Catching up… and an announcement

Vis­i­tors to this site who know some of Lord Byron’s ear­ly lyric and love poet­ry — per­haps encoun­tered at school — are some­times puz­zled by his longest work, Don Juan. Even repelled.

They’re struck by the rad­i­cal dif­fer­ence in the verse and the tone of the poem. It’s cer­tain­ly not lyric. It’s sort-of-philo­soph­i­cal, but more jokey than seri­ous, and sar­cas­tic and sala­cious and slan­der­ous. They won­der, per­haps, whether they should both­er to find out what this ram­bling, snarky nov­el-in-verse is all about.

If you’ve come to lis­ten to the record­ing of Can­to IX, you may be puz­zled, too, to find this young solid­er with a famous Span­ish name and a rep­u­ta­tion for being a rake trans­posed to Rus­sia. Did the Empress Cather­ine real­ly seduce him? Isn’t Don Juan sup­posed to be the pants-man in his own leg­end?

Good ques­tions! But hard to answer in brief. It’s a bit like some­one who watch­es an episode of Twin Peaks or Game of Thrones for the first time. If they ask you to explain what’s going on, your first thought might be: “this could take all night”! Let’s just say: if you like this episode of Don Juan it will real­ly repay you to start with ear­li­er stuff such as the free, illus­trat­ed, nar­rat­ed Apple IBook of the Ded­i­ca­tion and Can­to I  (from which the Map at the top of this post is tak­en).

If you don’t have an Apple device (Mac, iPhone or iPad) the iBook won’t play. But I’ll be releas­ing the com­bined audio of Can­tos I and Can­to II lat­er this year (Sept-Dec 2018) on the 200th Anniver­sary of their com­po­si­tion. Please stay tuned for details.

Mean­while, for new lis­ten­ers to Can­to IX, here is an “even-short­er-than-Cliff-Notes” sum­ma­ry of Don Juan and it’s con­text.

  • Lord Byron (lat­er Lord Noël-Byron, chris­tened George Gor­don) pub­lished this long poem (16 Can­tos or ‘books’; nev­er fin­ished) in episodes, as it was being writ­ten, in the ear­ly 1820s. He was in his ear­ly 30s and still — five or six years after flee­ing Eng­land for Italy — pos­si­bly the most pop­u­lar, scan­dalous, admired and reviled lit­er­ary fig­ure of Britain. He had hur­ried out of Lon­don just ahead of the debt-col­lec­tors and to avoid cen­sure for mul­ti­ple rumoured (but then obscure) offences includ­ing incest with his half-sis­ter, ‘sodomy’, a pub­lic scrap with the mad-infat­u­at­ed Car­o­line Lamb (she had a knife), his wife’s “escape” with his infant daugh­ter from his (ver­bal, men­tal) abuse etc etc.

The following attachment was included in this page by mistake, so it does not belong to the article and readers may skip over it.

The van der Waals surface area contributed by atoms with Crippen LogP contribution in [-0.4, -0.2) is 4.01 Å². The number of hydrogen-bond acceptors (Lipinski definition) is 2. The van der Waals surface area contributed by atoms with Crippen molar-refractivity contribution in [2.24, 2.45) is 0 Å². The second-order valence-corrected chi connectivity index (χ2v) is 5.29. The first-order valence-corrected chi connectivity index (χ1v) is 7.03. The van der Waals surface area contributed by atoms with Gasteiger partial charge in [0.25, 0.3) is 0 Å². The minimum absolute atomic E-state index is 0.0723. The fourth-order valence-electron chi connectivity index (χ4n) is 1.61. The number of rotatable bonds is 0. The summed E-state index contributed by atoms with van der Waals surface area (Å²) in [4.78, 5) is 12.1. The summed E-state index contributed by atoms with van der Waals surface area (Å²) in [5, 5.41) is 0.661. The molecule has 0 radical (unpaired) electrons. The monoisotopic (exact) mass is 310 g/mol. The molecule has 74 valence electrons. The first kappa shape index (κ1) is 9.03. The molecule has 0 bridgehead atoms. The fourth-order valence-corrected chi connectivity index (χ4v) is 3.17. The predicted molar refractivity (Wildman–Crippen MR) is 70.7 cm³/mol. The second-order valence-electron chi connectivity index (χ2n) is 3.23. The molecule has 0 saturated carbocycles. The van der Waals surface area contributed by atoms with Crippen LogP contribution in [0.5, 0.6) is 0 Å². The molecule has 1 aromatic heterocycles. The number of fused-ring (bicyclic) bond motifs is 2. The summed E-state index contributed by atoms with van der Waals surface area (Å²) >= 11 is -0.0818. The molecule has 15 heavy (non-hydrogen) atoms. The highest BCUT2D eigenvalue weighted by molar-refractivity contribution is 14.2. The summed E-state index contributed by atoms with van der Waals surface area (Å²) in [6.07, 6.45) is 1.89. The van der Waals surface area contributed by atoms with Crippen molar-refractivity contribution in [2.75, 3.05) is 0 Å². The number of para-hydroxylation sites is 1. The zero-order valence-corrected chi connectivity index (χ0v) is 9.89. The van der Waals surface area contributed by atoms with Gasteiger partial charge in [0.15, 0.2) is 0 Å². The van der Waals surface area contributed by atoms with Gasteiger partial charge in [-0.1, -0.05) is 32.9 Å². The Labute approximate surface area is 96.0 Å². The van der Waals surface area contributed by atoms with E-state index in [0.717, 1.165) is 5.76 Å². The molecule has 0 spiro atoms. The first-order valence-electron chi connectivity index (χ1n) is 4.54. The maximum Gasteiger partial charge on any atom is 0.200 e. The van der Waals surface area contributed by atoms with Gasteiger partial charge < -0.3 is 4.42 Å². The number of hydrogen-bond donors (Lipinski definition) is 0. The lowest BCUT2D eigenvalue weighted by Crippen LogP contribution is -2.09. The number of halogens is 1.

• The real sub­ject of Don Juan is Byron him­self whom both Goethe, for exam­ple, and Matthew Arnold agreed was one of the most fas­ci­nat­ing stud­ies of 19th cen­tu­ry Euro­pean lit­er­a­ture. The sto­ry is nom­i­nal­ly the adven­tures the Span­ish noble­man whose rep­u­ta­tion as a bound­er and a rake every­one knows “from the pan­tomime”. Byron’s ver­sion of the tale is, how­ev­er, entire­ly orig­i­nal, as is the telling: full of diver­sions, inter­rup­tions, jokes, philo­soph­i­cal rumi­na­tion, near­ly-frank con­fes­sions and, above all, clever and fre­quent­ly sav­age satires of con­tem­po­rary auto­crats in Europe, their repres­sive gov­ern­ments and the hypocrisy of their allies in the press, par­lia­ments and in the church. He is also a mer­ci­less, and very fun­ny, crit­ic of con­tem­po­rary poets such as Wordsworth and the Poet Lau­re­ate, Robert Southey.
  • Byron’s Juan — he rhymes the name with “ruin” on pur­pose — is not the evil seduc­er of Mozart’s opera. Instead, the first (and sus­tained) joke of the poem is that read­ers look­ing for a mod­el of Byron-as-rake find in Juan an upright, mod­est, dash­ing and earnest young hero who far from being a cyn­i­cal lothario is, rather, the pas­sive vic­tim of his own man­ly virtues.
  • The sto­ry starts as a bed­room-farce. Juan as a pret­ty, smooth, inex­pe­ri­enced, teenag­er, is dis­cov­ered hid­den in the boudoir — OK, in the bed — of the young wife of one of his prud­ish mother’s for­mer suit­ors. Sent abroad by his moth­er to a “moral” edu­ca­tion in Italy, he is the sole sur­vivor of a ter­ri­ble ship­wreck fol­lowed by can­ni­bal­ism among the crew. Cast on the beach of a remote Ion­ian island, he is res­cued and ‘bethrothed’, after some steamy but-off-stage sex-on-the-beach, by the nubile, inno­cent daugh­ter of a fero­cious pirate. Dad returns from sea in dis­guise and dis­cov­ers the young pair liv­ing it up at his expense. After a brief strug­gle he cap­tures Juan and sells him into slav­ery in the Turk­ish gal­leys. His daugh­ter dies of grief.